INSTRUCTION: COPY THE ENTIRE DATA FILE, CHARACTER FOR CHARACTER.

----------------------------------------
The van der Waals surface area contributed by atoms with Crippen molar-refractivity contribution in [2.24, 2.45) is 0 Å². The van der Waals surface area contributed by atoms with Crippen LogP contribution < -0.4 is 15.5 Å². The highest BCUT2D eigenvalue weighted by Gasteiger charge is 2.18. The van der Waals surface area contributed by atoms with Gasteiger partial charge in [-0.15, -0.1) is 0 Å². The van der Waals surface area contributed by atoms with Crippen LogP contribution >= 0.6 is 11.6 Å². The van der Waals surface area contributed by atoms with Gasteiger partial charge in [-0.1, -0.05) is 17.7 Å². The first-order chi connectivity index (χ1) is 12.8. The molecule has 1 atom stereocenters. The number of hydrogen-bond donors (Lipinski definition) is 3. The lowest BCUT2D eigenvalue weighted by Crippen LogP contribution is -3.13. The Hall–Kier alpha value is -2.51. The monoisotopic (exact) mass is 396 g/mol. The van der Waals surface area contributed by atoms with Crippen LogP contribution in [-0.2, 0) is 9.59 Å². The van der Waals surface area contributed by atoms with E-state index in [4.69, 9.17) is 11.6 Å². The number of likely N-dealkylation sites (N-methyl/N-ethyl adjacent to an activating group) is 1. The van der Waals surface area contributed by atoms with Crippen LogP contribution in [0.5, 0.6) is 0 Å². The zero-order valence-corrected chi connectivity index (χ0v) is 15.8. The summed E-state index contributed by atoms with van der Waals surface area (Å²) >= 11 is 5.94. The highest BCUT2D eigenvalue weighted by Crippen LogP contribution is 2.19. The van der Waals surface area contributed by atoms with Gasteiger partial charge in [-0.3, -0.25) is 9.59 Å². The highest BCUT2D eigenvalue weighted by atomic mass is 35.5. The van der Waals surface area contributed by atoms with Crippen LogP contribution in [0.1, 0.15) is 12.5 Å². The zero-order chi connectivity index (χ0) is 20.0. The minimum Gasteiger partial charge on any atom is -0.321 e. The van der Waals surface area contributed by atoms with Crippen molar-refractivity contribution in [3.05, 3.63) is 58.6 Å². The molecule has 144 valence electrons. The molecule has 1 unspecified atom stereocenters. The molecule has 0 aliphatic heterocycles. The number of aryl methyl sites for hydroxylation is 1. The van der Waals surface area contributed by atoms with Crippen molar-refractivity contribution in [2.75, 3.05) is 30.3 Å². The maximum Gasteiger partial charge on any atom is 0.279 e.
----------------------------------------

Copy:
The van der Waals surface area contributed by atoms with Crippen molar-refractivity contribution in [2.24, 2.45) is 0 Å². The van der Waals surface area contributed by atoms with Crippen LogP contribution < -0.4 is 15.5 Å². The highest BCUT2D eigenvalue weighted by Gasteiger charge is 2.18. The van der Waals surface area contributed by atoms with Gasteiger partial charge in [-0.15, -0.1) is 0 Å². The van der Waals surface area contributed by atoms with Crippen LogP contribution >= 0.6 is 11.6 Å². The van der Waals surface area contributed by atoms with Gasteiger partial charge in [-0.1, -0.05) is 17.7 Å². The first-order chi connectivity index (χ1) is 12.8. The molecule has 1 atom stereocenters. The number of hydrogen-bond donors (Lipinski definition) is 3. The lowest BCUT2D eigenvalue weighted by Crippen LogP contribution is -3.13. The Hall–Kier alpha value is -2.51. The monoisotopic (exact) mass is 396 g/mol. The van der Waals surface area contributed by atoms with Crippen LogP contribution in [-0.2, 0) is 9.59 Å². The van der Waals surface area contributed by atoms with E-state index in [4.69, 9.17) is 11.6 Å². The number of likely N-dealkylation sites (N-methyl/N-ethyl adjacent to an activating group) is 1. The van der Waals surface area contributed by atoms with Crippen LogP contribution in [0.5, 0.6) is 0 Å². The zero-order valence-corrected chi connectivity index (χ0v) is 15.8. The summed E-state index contributed by atoms with van der Waals surface area (Å²) >= 11 is 5.94. The highest BCUT2D eigenvalue weighted by Crippen LogP contribution is 2.19. The van der Waals surface area contributed by atoms with Gasteiger partial charge in [-0.3, -0.25) is 9.59 Å². The highest BCUT2D eigenvalue weighted by atomic mass is 35.5. The van der Waals surface area contributed by atoms with Crippen LogP contribution in [0.1, 0.15) is 12.5 Å². The zero-order chi connectivity index (χ0) is 20.0. The minimum Gasteiger partial charge on any atom is -0.321 e. The van der Waals surface area contributed by atoms with Crippen molar-refractivity contribution in [3.05, 3.63) is 58.6 Å². The molecule has 144 valence electrons. The molecule has 1 unspecified atom stereocenters. The molecule has 0 aliphatic heterocycles. The number of aryl methyl sites for hydroxylation is 1. The van der Waals surface area contributed by atoms with Crippen molar-refractivity contribution in [2.75, 3.05) is 30.3 Å². The maximum Gasteiger partial charge on any atom is 0.279 e.